Bamian Restaurant

IMG127Buying numerous online coupon offers to make my food blog pursuits more economical has a down side – forgetting to use them before their expiration date.  This has happened to me a few times now due to my forgetfulness or getting busy with the million and one things that life demands out of us, not to mention trying to get enough rest from being a hamster on the wheel.  Fortunately, some of these coupon companies allow the full value on the offer way past the special cut-off date.  Last weekend, after a Buddhist meeting, I remembered such coupon in my glove compartment to an Afghani restaurant close to the meeting point, and I plugged in the address.  After the long-winded instructions (GPS always takes you on the most crowded roads), I arrived at Bamian Afghanistan Restaurant in Falls Church, VA, on the busy Route 7.  Having patronized another restaurant of this Middle Eastern cuisine for many years, I was familiar with the cuisine, and I walked into the place with much anticipation.


I opened my meal with a favorite Afghani appetizer – Mantu.  A quartet of these dumplings arrived covered with a lentil sauce, slathered with some yogurt sauce and a sprinkling of dry mint.  The dough skin was perfectly cooked, being not too thick or thin, strong enough to hold in a filling of ground beef and slivers of leek.  The meat pieces were mild in flavor and pieces of leek soft but still with a slight bite, complemented by the lentil sauce that boosted the dumpling flavor especially with the occasional burst of coriander seed found in the top sauce.  The yogurt sauce added a zing while the dried mint a clearing fresh flavor to all below it.  The side of house hot sauce was very intriguing, and it tasted like a pureed form of spicy Italian Giardiniera pickles which I kept dipping my spoon into.  I went through these pockets with no hesitation and with lots of gastronomic appreciation.  Great start.


For my main courses, I ordered a couple of my favorites.  The first was the Vegetarian Platter.  The plate arrived with pools of sautéed pumpkin (Kadu), stir-fried eggplant (Baunjan), and stir-fried spinach (Subzi).   Each element on this plate was a different cast member (yeah, I’m watching the Oscars while I’m writing this).  The pumpkin was naturally sweet and bright orange without any sugar or coloring enhancement, tasting slightly rich from a tinge of clarified butter.  The eggplant was slightly sweet and tangy with hints of smoke wafting through this silky mixture.  The spinach was a shade of dark green with a dose of bitter notes, some from the leaves, but mostly from a Middle Eastern herb that I have tasted in Lebanese dishes, compensated by a good deliberate and necessary hit of salt calculated by an expert hand.  The basket of Nan bread had slices that were fresh, slightly yeasty and pillowy inside, making them the perfect vehicle to mop up all these vegetarian delights.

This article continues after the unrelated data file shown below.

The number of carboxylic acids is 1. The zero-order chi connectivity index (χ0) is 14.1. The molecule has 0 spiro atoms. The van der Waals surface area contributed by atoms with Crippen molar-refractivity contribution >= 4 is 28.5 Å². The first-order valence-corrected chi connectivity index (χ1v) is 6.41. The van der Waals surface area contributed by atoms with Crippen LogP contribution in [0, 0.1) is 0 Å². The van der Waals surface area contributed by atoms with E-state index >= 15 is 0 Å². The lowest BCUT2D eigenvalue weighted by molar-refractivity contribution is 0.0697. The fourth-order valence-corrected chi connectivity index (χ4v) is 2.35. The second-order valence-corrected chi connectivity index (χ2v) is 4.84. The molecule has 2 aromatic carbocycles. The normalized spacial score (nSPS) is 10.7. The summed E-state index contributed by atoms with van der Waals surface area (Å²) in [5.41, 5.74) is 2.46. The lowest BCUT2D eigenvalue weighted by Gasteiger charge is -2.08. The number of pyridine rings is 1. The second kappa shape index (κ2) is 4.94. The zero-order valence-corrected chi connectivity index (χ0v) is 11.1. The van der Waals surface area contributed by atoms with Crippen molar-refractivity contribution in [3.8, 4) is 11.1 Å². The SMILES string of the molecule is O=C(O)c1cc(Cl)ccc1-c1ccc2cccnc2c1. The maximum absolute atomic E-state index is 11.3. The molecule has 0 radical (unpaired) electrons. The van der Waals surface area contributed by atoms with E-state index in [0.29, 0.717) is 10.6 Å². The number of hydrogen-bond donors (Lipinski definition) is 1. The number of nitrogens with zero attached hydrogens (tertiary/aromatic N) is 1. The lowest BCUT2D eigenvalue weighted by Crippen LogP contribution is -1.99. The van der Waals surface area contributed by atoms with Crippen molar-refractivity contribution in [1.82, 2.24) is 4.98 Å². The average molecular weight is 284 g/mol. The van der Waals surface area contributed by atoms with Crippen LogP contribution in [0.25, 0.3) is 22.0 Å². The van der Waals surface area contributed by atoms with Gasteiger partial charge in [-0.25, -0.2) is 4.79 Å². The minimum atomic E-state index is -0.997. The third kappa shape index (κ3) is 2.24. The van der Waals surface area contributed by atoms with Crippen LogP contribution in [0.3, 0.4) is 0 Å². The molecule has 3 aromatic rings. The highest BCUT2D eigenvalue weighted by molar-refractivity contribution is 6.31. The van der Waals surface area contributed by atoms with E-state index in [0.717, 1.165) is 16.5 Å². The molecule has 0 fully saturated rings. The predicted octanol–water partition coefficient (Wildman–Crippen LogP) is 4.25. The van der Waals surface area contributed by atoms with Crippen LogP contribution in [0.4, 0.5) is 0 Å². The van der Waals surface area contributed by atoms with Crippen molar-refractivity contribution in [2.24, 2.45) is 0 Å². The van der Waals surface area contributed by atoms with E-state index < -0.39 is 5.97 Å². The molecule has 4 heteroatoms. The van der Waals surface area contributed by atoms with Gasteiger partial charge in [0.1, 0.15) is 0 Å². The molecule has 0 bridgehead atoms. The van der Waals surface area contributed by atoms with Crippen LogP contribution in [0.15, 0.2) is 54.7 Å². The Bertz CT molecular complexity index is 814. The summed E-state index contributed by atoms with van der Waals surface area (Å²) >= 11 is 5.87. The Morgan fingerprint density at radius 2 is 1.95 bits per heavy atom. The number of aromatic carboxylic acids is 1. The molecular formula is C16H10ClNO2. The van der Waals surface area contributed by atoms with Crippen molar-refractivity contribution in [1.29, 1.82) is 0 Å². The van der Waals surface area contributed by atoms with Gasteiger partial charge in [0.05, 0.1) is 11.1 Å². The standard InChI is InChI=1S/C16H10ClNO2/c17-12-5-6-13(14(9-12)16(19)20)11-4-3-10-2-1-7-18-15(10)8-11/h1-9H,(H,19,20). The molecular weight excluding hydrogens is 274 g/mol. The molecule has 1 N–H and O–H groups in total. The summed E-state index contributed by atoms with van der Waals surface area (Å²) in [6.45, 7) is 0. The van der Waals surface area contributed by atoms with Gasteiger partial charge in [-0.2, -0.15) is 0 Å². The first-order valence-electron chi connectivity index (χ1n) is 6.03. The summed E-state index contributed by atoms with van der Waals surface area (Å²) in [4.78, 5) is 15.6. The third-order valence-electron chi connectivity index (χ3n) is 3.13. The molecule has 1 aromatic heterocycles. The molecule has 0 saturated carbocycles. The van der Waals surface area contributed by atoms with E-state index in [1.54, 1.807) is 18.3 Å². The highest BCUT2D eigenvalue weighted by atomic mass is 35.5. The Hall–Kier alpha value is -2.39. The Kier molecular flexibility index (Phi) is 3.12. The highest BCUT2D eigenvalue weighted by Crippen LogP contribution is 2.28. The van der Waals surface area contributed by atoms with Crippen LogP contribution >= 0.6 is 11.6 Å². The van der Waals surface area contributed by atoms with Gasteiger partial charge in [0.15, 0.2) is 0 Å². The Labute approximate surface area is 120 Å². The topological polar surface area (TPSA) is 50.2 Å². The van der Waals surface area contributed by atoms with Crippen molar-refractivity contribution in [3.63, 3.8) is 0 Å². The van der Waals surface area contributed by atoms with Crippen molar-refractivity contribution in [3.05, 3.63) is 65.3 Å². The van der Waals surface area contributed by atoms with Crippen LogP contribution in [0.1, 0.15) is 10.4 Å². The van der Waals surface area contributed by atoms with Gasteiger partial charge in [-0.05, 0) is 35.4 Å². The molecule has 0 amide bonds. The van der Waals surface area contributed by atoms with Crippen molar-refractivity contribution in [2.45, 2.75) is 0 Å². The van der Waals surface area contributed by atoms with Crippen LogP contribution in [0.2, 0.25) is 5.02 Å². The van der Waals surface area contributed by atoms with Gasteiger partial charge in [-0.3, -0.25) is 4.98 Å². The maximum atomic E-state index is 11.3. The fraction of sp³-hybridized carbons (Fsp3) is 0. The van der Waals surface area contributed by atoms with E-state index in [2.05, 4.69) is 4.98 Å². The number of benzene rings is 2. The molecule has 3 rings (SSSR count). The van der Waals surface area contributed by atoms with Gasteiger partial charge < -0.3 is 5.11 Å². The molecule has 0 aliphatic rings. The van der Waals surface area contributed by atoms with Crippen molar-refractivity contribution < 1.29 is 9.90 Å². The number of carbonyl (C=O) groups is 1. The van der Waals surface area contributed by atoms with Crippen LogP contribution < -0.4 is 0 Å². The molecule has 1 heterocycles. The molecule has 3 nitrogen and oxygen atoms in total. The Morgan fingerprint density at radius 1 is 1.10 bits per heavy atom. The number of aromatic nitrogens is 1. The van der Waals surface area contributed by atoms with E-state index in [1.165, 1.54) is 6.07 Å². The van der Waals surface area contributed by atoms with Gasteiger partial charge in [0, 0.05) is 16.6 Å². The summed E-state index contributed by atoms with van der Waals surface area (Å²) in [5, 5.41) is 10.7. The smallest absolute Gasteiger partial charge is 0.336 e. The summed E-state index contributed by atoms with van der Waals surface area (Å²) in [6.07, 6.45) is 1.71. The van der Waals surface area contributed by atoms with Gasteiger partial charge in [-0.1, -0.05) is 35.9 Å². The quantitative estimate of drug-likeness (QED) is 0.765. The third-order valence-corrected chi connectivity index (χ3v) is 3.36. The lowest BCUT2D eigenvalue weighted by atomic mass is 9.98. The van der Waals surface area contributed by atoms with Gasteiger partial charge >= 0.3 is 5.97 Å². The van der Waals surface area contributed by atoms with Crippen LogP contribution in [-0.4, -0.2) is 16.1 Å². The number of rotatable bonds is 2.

The second main course was Kabob Murgh – Chicken Breast Kabob.  A mound of oiled Basmati rice was surrounded by a ring of chicken breast pieces.  The beauty in the presentation was echoed by my reaction within the first bite.  The pieces of poultry were perfectly executed both in the seasoning as well as in the marination of yogurt and spices, both subtle and present at the same time, hinting of cumin and other seed spices, producing moist morsels with a slightly charred exterior.  The rice was a slight assault on the taste buds initially with a big hit of cardamon and cumin within the first mouthful.  But once I got accustomed to the flavor, I started to appreciate the flavor along with the hay-like aroma of this mountain rice.  Despite being oilier than what I was used to, there was barely a hint of oil on the plate, and each grain was perfectly cooked.

IMG118I had not planned to write a blog on this establishment (excuse the smartphone photos).  But after savoring their wonderful offerings, it would be remiss not to mention this hidden treasure.  Starting from the delicately made yet flavor packed Mantu, to the Vegetarian Platter that would satisfy both the vegetarian eater and not-so, to the Chicken Kabob that was skilfully made with the flavorful and moist pieces of poultry  accompanied by a side of spice-packed oiled rice.   I had a clear view of the kitchen during the whole meal, and I was constantly eyeing the elderly cook plying his masterful trade.  “Hand Flavor” is rarely found in many eating places, but the cook in this place does impart that extra je-ne-sais-qoui to these Afghan staples.  If it weren’t for the long distance from my residence, I would be at this joint more often to enjoy the wonderful cooking.

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